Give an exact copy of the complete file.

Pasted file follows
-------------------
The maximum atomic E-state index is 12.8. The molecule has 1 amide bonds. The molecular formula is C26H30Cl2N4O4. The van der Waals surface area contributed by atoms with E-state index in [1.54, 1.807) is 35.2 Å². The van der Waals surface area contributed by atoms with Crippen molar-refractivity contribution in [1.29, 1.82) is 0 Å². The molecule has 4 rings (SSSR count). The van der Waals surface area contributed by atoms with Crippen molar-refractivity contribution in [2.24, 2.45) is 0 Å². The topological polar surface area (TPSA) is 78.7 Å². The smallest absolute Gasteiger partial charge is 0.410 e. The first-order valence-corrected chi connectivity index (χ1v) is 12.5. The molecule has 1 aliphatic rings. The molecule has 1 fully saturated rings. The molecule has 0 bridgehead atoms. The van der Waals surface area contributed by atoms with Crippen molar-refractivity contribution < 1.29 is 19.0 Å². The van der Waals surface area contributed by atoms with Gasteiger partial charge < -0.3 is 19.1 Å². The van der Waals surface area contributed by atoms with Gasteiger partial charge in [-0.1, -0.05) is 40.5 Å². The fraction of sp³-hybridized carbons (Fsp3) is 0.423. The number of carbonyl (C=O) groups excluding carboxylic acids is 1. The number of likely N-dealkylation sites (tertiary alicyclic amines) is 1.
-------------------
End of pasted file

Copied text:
The maximum atomic E-state index is 12.8. The molecule has 1 amide bonds. The molecular formula is C26H30Cl2N4O4. The van der Waals surface area contributed by atoms with E-state index in [1.54, 1.807) is 35.2 Å². The van der Waals surface area contributed by atoms with Crippen molar-refractivity contribution in [1.29, 1.82) is 0 Å². The molecule has 4 rings (SSSR count). The van der Waals surface area contributed by atoms with Crippen molar-refractivity contribution in [2.24, 2.45) is 0 Å². The topological polar surface area (TPSA) is 78.7 Å². The smallest absolute Gasteiger partial charge is 0.410 e. The first-order valence-corrected chi connectivity index (χ1v) is 12.5. The molecule has 1 aliphatic rings. The molecule has 1 fully saturated rings. The molecule has 0 bridgehead atoms. The van der Waals surface area contributed by atoms with Crippen molar-refractivity contribution < 1.29 is 19.0 Å². The van der Waals surface area contributed by atoms with Gasteiger partial charge < -0.3 is 19.1 Å². The van der Waals surface area contributed by atoms with Gasteiger partial charge in [-0.1, -0.05) is 40.5 Å². The fraction of sp³-hybridized carbons (Fsp3) is 0.423. The number of carbonyl (C=O) groups excluding carboxylic acids is 1. The number of likely N-dealkylation sites (tertiary alicyclic amines) is 1.